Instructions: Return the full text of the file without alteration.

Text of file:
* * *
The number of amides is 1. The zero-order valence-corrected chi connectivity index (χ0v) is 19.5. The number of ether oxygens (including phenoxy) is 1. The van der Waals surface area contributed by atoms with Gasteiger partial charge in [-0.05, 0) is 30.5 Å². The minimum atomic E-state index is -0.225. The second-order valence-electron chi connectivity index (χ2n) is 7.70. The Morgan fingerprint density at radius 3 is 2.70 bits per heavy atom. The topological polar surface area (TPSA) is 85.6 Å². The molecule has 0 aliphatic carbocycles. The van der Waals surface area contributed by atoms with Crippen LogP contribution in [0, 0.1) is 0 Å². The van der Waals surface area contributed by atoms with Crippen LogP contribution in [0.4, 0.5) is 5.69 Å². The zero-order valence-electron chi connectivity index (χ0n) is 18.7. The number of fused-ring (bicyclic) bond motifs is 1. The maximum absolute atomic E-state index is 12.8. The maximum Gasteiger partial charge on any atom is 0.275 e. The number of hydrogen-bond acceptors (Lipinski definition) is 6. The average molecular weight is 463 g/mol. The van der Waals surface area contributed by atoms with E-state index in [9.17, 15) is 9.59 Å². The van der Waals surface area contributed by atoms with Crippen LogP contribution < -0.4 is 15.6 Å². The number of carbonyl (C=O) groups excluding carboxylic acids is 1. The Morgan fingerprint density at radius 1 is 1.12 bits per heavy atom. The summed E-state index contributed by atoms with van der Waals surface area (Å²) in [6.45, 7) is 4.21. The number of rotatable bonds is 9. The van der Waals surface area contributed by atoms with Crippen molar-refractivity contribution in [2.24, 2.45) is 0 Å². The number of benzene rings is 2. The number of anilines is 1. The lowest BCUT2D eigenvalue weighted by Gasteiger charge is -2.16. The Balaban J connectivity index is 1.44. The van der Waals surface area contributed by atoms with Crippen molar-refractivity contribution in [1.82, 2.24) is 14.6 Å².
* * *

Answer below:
The number of amides is 1. The zero-order valence-corrected chi connectivity index (χ0v) is 19.5. The number of ether oxygens (including phenoxy) is 1. The van der Waals surface area contributed by atoms with Gasteiger partial charge in [-0.05, 0) is 30.5 Å². The minimum atomic E-state index is -0.225. The second-order valence-electron chi connectivity index (χ2n) is 7.70. The Morgan fingerprint density at radius 3 is 2.70 bits per heavy atom. The topological polar surface area (TPSA) is 85.6 Å². The molecule has 0 aliphatic carbocycles. The van der Waals surface area contributed by atoms with Crippen LogP contribution in [0, 0.1) is 0 Å². The van der Waals surface area contributed by atoms with Crippen LogP contribution in [0.4, 0.5) is 5.69 Å². The zero-order valence-electron chi connectivity index (χ0n) is 18.7. The number of fused-ring (bicyclic) bond motifs is 1. The maximum absolute atomic E-state index is 12.8. The maximum Gasteiger partial charge on any atom is 0.275 e. The number of hydrogen-bond acceptors (Lipinski definition) is 6. The average molecular weight is 463 g/mol. The van der Waals surface area contributed by atoms with E-state index in [9.17, 15) is 9.59 Å². The van der Waals surface area contributed by atoms with Crippen LogP contribution < -0.4 is 15.6 Å². The number of carbonyl (C=O) groups excluding carboxylic acids is 1. The Morgan fingerprint density at radius 1 is 1.12 bits per heavy atom. The summed E-state index contributed by atoms with van der Waals surface area (Å²) in [6.45, 7) is 4.21. The number of rotatable bonds is 9. The van der Waals surface area contributed by atoms with Crippen molar-refractivity contribution in [2.24, 2.45) is 0 Å². The number of benzene rings is 2. The number of anilines is 1. The lowest BCUT2D eigenvalue weighted by Gasteiger charge is -2.16. The Balaban J connectivity index is 1.44. The van der Waals surface area contributed by atoms with Crippen molar-refractivity contribution in [1.82, 2.24) is 14.6 Å².